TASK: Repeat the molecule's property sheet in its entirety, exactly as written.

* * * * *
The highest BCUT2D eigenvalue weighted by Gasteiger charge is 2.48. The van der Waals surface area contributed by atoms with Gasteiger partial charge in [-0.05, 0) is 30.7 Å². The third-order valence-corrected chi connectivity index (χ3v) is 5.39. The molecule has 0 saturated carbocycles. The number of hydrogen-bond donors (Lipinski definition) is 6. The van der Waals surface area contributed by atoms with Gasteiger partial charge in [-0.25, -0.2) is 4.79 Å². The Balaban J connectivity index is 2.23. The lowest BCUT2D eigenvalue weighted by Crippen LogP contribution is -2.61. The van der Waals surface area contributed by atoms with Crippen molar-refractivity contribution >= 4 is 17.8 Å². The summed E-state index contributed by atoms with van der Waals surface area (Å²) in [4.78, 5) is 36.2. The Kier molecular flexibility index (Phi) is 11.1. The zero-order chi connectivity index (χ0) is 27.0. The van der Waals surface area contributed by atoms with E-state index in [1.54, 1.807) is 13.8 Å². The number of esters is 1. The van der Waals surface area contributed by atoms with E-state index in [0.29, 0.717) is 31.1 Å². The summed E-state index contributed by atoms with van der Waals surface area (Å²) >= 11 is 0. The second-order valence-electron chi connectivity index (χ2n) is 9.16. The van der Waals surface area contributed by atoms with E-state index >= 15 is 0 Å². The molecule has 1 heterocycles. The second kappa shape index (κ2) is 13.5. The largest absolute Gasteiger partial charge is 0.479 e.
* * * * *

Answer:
The highest BCUT2D eigenvalue weighted by Gasteiger charge is 2.48. The van der Waals surface area contributed by atoms with Gasteiger partial charge in [-0.05, 0) is 30.7 Å². The third-order valence-corrected chi connectivity index (χ3v) is 5.39. The molecule has 0 saturated carbocycles. The number of hydrogen-bond donors (Lipinski definition) is 6. The van der Waals surface area contributed by atoms with Gasteiger partial charge in [-0.25, -0.2) is 4.79 Å². The Balaban J connectivity index is 2.23. The lowest BCUT2D eigenvalue weighted by Crippen LogP contribution is -2.61. The van der Waals surface area contributed by atoms with Crippen molar-refractivity contribution >= 4 is 17.8 Å². The summed E-state index contributed by atoms with van der Waals surface area (Å²) in [4.78, 5) is 36.2. The Kier molecular flexibility index (Phi) is 11.1. The zero-order chi connectivity index (χ0) is 27.0. The van der Waals surface area contributed by atoms with E-state index in [1.54, 1.807) is 13.8 Å². The number of esters is 1. The van der Waals surface area contributed by atoms with E-state index in [0.29, 0.717) is 31.1 Å². The summed E-state index contributed by atoms with van der Waals surface area (Å²) >= 11 is 0. The second-order valence-electron chi connectivity index (χ2n) is 9.16. The van der Waals surface area contributed by atoms with E-state index >= 15 is 0 Å². The molecule has 1 heterocycles. The second kappa shape index (κ2) is 13.5. The largest absolute Gasteiger partial charge is 0.479 e.